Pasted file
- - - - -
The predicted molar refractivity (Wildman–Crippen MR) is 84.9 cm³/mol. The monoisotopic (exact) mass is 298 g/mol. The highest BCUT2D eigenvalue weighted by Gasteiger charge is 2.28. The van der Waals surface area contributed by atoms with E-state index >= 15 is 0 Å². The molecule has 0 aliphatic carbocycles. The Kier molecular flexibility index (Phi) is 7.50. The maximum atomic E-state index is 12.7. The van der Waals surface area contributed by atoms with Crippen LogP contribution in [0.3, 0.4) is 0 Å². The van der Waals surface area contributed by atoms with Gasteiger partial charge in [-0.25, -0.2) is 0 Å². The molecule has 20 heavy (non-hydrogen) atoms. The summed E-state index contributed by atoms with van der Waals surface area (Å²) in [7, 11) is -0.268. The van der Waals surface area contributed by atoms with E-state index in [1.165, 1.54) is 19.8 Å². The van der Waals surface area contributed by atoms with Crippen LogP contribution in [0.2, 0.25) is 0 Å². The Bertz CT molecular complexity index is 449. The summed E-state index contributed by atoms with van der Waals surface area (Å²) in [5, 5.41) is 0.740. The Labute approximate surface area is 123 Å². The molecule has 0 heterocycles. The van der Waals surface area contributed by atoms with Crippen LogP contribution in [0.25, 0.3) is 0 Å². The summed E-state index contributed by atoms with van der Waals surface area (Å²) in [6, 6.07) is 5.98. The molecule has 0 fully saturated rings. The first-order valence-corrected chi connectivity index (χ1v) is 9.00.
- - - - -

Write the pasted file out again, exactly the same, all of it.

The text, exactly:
The predicted molar refractivity (Wildman–Crippen MR) is 84.9 cm³/mol. The monoisotopic (exact) mass is 298 g/mol. The highest BCUT2D eigenvalue weighted by Gasteiger charge is 2.28. The van der Waals surface area contributed by atoms with E-state index >= 15 is 0 Å². The molecule has 0 aliphatic carbocycles. The Kier molecular flexibility index (Phi) is 7.50. The maximum atomic E-state index is 12.7. The van der Waals surface area contributed by atoms with Crippen LogP contribution in [0.3, 0.4) is 0 Å². The van der Waals surface area contributed by atoms with Gasteiger partial charge in [-0.25, -0.2) is 0 Å². The molecule has 20 heavy (non-hydrogen) atoms. The summed E-state index contributed by atoms with van der Waals surface area (Å²) in [7, 11) is -0.268. The van der Waals surface area contributed by atoms with E-state index in [1.165, 1.54) is 19.8 Å². The van der Waals surface area contributed by atoms with Crippen LogP contribution in [0.2, 0.25) is 0 Å². The Bertz CT molecular complexity index is 449. The summed E-state index contributed by atoms with van der Waals surface area (Å²) in [5, 5.41) is 0.740. The Labute approximate surface area is 123 Å². The molecule has 0 heterocycles. The van der Waals surface area contributed by atoms with Crippen LogP contribution in [0.25, 0.3) is 0 Å². The summed E-state index contributed by atoms with van der Waals surface area (Å²) in [6, 6.07) is 5.98. The molecule has 0 fully saturated rings. The first-order valence-corrected chi connectivity index (χ1v) is 9.00.